21. 21. ZYTIGA is an oral androgen biosynthesis inhibitor that works by inhibiting the CYP17 enzyme complex, which is required for the production of androgens at these three sources (Adrenal gland, Testis, Prostate Tumor). Zytiga and prednisone combination is given in such cases.
  22. 22. Another new drug being studied, known as Orteronel, works in a similar way to abiraterone. This drug may target CYP17 more precisely, which may do away with the need for taking a steroid drug such as prednisone along with treatment. Orteronel is only available in clinical trials at this time.
  23. 23. 4. Chemotherapy: Chemotherapy is sometimes used if prostate cancer has spread outside the prostate gland and hormone therapy isn't working. For prostate cancer, chemo drugs are typically used one at a time. Some of the chemo drugs used to treat prostate cancer include: Docetaxel Cabazitaxel
  24. 24. Doxorubicin Etoposide Vinblastine Paclitaxel Carboplatin In most cases, the first chemo drug given is docetaxel, combined with the steroid drug prednisone.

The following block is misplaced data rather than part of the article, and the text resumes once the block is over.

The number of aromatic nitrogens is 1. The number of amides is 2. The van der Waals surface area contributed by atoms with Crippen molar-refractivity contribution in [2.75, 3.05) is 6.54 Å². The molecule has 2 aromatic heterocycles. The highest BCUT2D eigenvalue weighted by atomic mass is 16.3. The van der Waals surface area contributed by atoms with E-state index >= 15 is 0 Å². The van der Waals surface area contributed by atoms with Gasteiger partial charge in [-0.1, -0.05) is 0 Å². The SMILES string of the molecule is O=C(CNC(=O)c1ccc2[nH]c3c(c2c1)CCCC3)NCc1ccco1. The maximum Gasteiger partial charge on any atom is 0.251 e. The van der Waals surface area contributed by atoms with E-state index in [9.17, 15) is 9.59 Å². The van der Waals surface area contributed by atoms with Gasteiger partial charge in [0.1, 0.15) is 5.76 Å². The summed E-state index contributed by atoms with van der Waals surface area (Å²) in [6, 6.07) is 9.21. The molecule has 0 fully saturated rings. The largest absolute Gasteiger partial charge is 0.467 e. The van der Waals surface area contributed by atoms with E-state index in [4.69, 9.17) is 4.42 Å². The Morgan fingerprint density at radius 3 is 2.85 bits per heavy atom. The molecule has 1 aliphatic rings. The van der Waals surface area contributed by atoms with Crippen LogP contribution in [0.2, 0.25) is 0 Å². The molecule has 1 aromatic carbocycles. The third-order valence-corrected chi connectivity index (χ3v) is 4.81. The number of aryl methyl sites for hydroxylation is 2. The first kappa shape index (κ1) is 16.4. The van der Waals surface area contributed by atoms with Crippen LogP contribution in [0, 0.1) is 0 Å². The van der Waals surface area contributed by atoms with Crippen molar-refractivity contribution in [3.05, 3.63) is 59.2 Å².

25. 25. If this drug does not work (or stops working), a newer drug called cabazitaxel is given specially in cases when cancer has stopped responding to hormone therapy and chemotherapy.
  26. 26. Radium 223 Dichloride (Xofigo): FDA has approved Xofigo (radium-223 dichloride) to treat certain men with advanced prostate cancer. It is intended for men whose cancer has spread (metastasized) only to their bones. Xofigo is given as injection into a vein, once a month. It binds with minerals in the bone to deliver radiation directly to bone tumors, limiting the damage to the surrounding normal tissues.
  27. 27. 5. Vaccination: Sipuleucel-T (Provenge®) is a cancer vaccine used to treat advanced prostate cancer. Most vaccines are designed to prevent diseases, but this vaccine is aimed at treating prostate cancer, not preventing it.
  28. 28. This vaccine is not mass produced. It has to be made special for each patient from his own blood cells. To make it, white blood cells are removed from the patient's blood and sent to a lab, where they are exposed to a certain protein from prostate cancer cells. These cells are given back to the patient into a vein (IV). This process is done 2 more times, 2 weeks apart, so that the patient gets 3 doses of cells. In the body, the cells cause other immune system cells to attack the patient's prostate cancer cells. Studies are now being done to see if this vaccine can help men with less advanced prostate cancer.
  29. 29. Thankyou
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Prostate Cancer, Risk Factors, Symptoms, Diagnostic Parameters and Treatment options